Gonsalves urges ‘Big Four’ to push CARICOM agenda forward

-says OECS disadvantaged in Single Market arrangements

Prime Minister of St Vincent and the Grenadines Dr Ralph Gonsalves has urged CARICOM’s founding member states to exhibit greater leadership, saying that uneven development of the movement could be due to domestic concerns taking priority over optimal regional activity.

In his address at the 32nd Meeting of the Conference of Heads of Government, held in St Kitts and Nevis last Thursday, Gonsalves stressed the importance of leadership by the “Big Four”—Barbados, Guyana, Jamaica and Trinidad and Tobago—adding that the region could ill afford the luxury of “such relative non-engagement.”

Gonsalves said that if such a situation existed among the founding member states, it inevitably led to the diminution of engagement by others. “The simple truth is that on the large strategic concerns, the line between the ‘national’ and the ‘regional’ is blurred to the point of non-existence. Globalisation and the altered architecture of the international political economy have caused this to be so,” he was quoted as saying in a CARICOM news release.

He suggested that it was inevitable that the change in government in Trinidad and Tobago in May 2010 would have resulted in a greater emphasis on domestic, rather than on regional matters. However, he said he believed that Trinidad’s government is populated by committed regionalists and it would again be at the fore in pushing the regional agenda on all fronts.

Ralph Gonsalves

According to Gonsalves, the region needed to face the facts as no credible, sustainable regional solution to the challenges of CLICO and British-American Insurance Company (BAICO) was possible without the active involvement of the government of Trinidad and Tobago. The same obtains on other issues including trade, regional governance, regional security, regional air and sea transportation, energy, health and education, he said. “The leadership of Trinidad and Tobago, and indeed of the `Big Four’, does not in any way mean a diminution of the importance on leadership of the other Member States of CARICOM. I simply make a salient point of practical politics in going forward,” he said.

Meanwhile, as regard developments in the Organisation of Eastern Caribbean States (OECS), the prime minister said that the grouping had moved resolutely and in solidarity towards the establishment of an OECS Economic Union in January 2011. He reported that by August 1, 2011 there would be complete freedom of movement of citizens between the six member-states of the Economic Union – Antigua and Barbuda, Dominica, Grenada, St Kitts and Nevis, St Lucia, and St Vincent and the Grenadines – while governance arrangements to suit the “more profound OECS Union” were altered.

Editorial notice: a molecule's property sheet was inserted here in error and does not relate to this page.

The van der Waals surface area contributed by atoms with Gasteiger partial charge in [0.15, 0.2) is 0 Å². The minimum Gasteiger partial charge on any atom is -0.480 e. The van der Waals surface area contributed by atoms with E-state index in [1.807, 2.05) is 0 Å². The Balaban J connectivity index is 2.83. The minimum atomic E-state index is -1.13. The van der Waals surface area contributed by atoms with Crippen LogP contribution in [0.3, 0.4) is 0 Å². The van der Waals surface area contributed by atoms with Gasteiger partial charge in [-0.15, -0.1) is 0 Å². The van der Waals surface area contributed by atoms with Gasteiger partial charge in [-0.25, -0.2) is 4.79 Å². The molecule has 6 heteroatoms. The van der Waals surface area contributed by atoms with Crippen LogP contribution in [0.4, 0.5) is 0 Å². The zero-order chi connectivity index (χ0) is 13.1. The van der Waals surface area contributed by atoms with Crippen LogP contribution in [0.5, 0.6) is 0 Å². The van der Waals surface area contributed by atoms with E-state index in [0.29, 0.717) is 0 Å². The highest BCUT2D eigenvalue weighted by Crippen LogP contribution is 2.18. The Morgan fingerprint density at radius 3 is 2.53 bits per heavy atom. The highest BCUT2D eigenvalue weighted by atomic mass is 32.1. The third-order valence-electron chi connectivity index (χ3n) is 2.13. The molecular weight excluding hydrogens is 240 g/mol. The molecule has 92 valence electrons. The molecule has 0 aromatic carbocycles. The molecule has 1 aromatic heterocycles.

“This deepening of the OECS Union beyond the current parameters of the Revised Treaty of Chaguaramas and a functioning CARICOM clearly demands an amendment to the CARICOM Treaty itself to take account juridically of the explicit special and differential treatment of the member-states of the OECS,” Gonsalves said.

He added that the OECS had a range of issues that were targeted for resolution within the framework of CARICOM, with priority being given to the reality that OECS member-states “do not benefit proportionately or at all from the ‘single market’ arrangements in CARICOM. “Indeed, the CARICOM trading regime has contributed to the denudation of the manufacturing base in the OECS without necessarily benefiting the OECS consumer in terms of competitive price and quality,” Gonsalves said.

Further, he noted that the compensating mechanisms in the Revised Treaty of Chaguaramas, which are designed to assist the ‘disadvantaged’ countries of the OECS, have been insufficiently rolled out. “We look forward with great interest to the next round of financing for the CARICOM Development Fund, mandated as an obligation under Article 158 of the Revised Treaty of Chaguaramas,” he said.

Gonsalves also warned that CARICOM, in its trading and “’single market’ manifestations, is unlikely to survive unchallenged if it continues to be too highly skewed or unequally yoked in favour of one or two of the `Big Four.’”

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